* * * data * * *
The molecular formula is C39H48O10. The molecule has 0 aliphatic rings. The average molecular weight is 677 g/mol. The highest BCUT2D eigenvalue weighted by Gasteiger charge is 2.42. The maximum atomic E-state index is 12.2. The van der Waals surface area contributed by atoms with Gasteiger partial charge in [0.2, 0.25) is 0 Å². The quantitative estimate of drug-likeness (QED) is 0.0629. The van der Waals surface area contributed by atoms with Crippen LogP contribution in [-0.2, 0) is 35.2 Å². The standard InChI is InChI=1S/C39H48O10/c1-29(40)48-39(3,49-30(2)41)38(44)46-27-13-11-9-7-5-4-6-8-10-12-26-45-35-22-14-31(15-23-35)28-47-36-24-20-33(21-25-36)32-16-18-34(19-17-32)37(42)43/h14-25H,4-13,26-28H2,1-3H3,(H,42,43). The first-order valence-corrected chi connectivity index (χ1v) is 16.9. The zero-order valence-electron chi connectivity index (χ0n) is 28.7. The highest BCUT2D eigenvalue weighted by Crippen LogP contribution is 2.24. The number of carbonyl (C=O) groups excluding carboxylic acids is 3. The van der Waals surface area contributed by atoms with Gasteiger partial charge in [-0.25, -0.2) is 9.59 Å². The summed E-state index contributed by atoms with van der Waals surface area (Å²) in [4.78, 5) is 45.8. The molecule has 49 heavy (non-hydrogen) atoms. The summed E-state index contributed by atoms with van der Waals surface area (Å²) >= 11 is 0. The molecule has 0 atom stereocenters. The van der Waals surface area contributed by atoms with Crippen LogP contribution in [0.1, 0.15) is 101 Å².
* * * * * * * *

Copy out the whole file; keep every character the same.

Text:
The molecular formula is C39H48O10. The molecule has 0 aliphatic rings. The average molecular weight is 677 g/mol. The highest BCUT2D eigenvalue weighted by Gasteiger charge is 2.42. The maximum atomic E-state index is 12.2. The van der Waals surface area contributed by atoms with Gasteiger partial charge in [0.2, 0.25) is 0 Å². The quantitative estimate of drug-likeness (QED) is 0.0629. The van der Waals surface area contributed by atoms with Crippen LogP contribution in [-0.2, 0) is 35.2 Å². The standard InChI is InChI=1S/C39H48O10/c1-29(40)48-39(3,49-30(2)41)38(44)46-27-13-11-9-7-5-4-6-8-10-12-26-45-35-22-14-31(15-23-35)28-47-36-24-20-33(21-25-36)32-16-18-34(19-17-32)37(42)43/h14-25H,4-13,26-28H2,1-3H3,(H,42,43). The first-order valence-corrected chi connectivity index (χ1v) is 16.9. The zero-order valence-electron chi connectivity index (χ0n) is 28.7. The highest BCUT2D eigenvalue weighted by Crippen LogP contribution is 2.24. The number of carbonyl (C=O) groups excluding carboxylic acids is 3. The van der Waals surface area contributed by atoms with Gasteiger partial charge in [-0.25, -0.2) is 9.59 Å². The summed E-state index contributed by atoms with van der Waals surface area (Å²) in [4.78, 5) is 45.8. The molecule has 49 heavy (non-hydrogen) atoms. The summed E-state index contributed by atoms with van der Waals surface area (Å²) >= 11 is 0. The molecule has 0 atom stereocenters. The van der Waals surface area contributed by atoms with Crippen LogP contribution in [0.1, 0.15) is 101 Å².